United States District Court, Middle District of Georgia, Columbus Division
CLAY D. LAND CHIEF U.S. DISTRICT COURT JUDGE
Plaintiff Taneshia Lyles is allergic to seafood. On May 24, 2012, Lyles went to supper at Defendant Logan’s Roadhouse. Lyles alleges that she told her server that she is allergic to seafood and that she should not be served on a plate that contained even trace amounts of seafood. According to Lyles, Logan’s nevertheless served Lyles’s steak on a plate that had seafood remnants, and Lyles suffered a severe allergic reaction. Lyles filed this action against Logan’s on February 11, 2015. Logan’s now moves to dismiss Lyles’s Complaint, arguing that it is barred by the applicable statute of limitations. The Court agrees, and Logan’s Motion to Dismiss (ECF No. 2) is granted.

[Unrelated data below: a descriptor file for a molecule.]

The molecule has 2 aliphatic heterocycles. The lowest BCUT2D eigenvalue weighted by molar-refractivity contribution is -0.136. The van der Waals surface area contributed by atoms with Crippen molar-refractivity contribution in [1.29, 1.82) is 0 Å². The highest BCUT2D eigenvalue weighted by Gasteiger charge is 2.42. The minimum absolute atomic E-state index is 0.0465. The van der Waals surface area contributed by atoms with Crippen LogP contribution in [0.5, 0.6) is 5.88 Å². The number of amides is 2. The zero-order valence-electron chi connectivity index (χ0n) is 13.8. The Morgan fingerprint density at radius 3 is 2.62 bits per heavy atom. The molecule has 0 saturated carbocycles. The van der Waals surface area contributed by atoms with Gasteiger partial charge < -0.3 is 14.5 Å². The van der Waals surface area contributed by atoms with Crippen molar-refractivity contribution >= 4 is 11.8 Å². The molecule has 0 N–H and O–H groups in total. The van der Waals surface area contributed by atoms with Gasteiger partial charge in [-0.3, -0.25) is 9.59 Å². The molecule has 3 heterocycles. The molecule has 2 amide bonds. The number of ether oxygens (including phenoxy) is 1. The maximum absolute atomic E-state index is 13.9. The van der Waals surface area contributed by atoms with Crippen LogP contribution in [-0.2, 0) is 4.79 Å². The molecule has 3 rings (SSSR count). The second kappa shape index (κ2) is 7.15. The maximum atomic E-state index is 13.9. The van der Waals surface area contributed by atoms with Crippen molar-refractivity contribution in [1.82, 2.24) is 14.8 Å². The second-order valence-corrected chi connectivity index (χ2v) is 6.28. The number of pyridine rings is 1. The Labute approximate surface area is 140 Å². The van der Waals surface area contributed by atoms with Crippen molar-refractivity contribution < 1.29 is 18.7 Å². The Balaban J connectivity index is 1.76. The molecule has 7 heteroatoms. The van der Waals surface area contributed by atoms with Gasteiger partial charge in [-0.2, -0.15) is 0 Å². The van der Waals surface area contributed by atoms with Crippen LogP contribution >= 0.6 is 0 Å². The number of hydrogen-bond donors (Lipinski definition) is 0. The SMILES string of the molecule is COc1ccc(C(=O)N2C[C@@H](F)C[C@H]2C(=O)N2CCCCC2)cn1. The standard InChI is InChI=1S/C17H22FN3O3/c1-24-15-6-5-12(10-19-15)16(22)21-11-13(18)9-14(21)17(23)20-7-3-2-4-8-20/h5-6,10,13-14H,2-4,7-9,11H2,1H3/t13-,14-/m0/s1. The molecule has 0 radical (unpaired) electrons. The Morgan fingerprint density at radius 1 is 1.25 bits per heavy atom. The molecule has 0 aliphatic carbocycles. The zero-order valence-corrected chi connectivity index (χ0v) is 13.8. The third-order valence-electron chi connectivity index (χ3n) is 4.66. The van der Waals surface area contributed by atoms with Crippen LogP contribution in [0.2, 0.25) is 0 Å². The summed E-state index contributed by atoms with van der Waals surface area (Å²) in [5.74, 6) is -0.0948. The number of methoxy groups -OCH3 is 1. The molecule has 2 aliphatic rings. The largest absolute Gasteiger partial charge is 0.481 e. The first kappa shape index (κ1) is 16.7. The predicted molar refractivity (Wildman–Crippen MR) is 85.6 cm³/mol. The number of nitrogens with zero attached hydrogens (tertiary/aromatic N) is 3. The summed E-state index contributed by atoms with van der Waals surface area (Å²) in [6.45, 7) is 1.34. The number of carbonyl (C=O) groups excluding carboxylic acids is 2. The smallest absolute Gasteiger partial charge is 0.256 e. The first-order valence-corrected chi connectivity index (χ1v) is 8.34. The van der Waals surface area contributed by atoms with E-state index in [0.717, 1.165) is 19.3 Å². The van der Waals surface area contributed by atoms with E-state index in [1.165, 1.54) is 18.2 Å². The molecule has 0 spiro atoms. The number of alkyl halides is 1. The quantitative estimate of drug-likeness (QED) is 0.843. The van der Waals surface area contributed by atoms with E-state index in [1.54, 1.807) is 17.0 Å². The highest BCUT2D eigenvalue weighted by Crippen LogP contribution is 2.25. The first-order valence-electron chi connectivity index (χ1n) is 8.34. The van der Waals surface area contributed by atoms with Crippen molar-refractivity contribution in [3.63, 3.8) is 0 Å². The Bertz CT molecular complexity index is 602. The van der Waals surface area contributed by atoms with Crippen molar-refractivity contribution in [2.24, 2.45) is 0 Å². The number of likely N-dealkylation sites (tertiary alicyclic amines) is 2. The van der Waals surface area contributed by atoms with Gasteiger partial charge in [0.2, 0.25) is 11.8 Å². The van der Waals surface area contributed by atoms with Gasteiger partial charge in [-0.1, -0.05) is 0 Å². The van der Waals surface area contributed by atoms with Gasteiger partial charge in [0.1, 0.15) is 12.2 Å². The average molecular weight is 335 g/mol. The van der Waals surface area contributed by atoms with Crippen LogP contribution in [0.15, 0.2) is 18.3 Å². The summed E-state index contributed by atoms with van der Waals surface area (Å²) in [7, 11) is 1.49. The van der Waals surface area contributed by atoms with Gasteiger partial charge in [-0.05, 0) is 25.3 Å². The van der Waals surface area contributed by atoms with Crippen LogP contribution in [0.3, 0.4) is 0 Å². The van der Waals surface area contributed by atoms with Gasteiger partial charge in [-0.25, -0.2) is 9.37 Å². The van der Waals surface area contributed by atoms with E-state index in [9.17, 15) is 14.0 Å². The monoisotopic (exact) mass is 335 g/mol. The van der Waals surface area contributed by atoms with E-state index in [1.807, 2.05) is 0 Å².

Under Georgia law, personal injury actions must be brought “within two years after the right of action accrues.” O.C.G.A. § 9-3-33. Thus, the personal injury statute of limitations expired in this case on May 24, 2014. Lyles filed her complaint over eight months later. Apparently recognizing that her personal injury claim is barred by this statute of limitations, Lyles framed her claim as a breach of contract claim. But Georgia law is clear that O.C.G.A. § 9-3-33 applies to claims for negligently inflicted personal injuries, no matter how the plaintiff attempts to frame them. See Daniel v. Am. Optical Corp., 251 Ga. 166, 167, 304 S.E.2d 383, 385 (1983) (holding that application of O.C.G.A. § 9-3-33 “is determined by the nature of the injury sustained rather than the legal theory underlying the claim for relief, ” so O.C.G.A. § 9-3-33 applied to a plaintiff’s claim for physical injuries based on the failure of his safety glasses); see also, e.g., Adair v. Baker Bros., Inc., 185 Ga.App. 807, 808, 366 S.E.2d 164, 165 (1988) (applying O.C.G.A. § 9-3-33 to “breach of contract” claim for wrongful death caused by a defective fan); McLendon v. Henry, 170 Ga.App. 876, 876, 318 S.E.2d 742, 742 (1984) (applying ...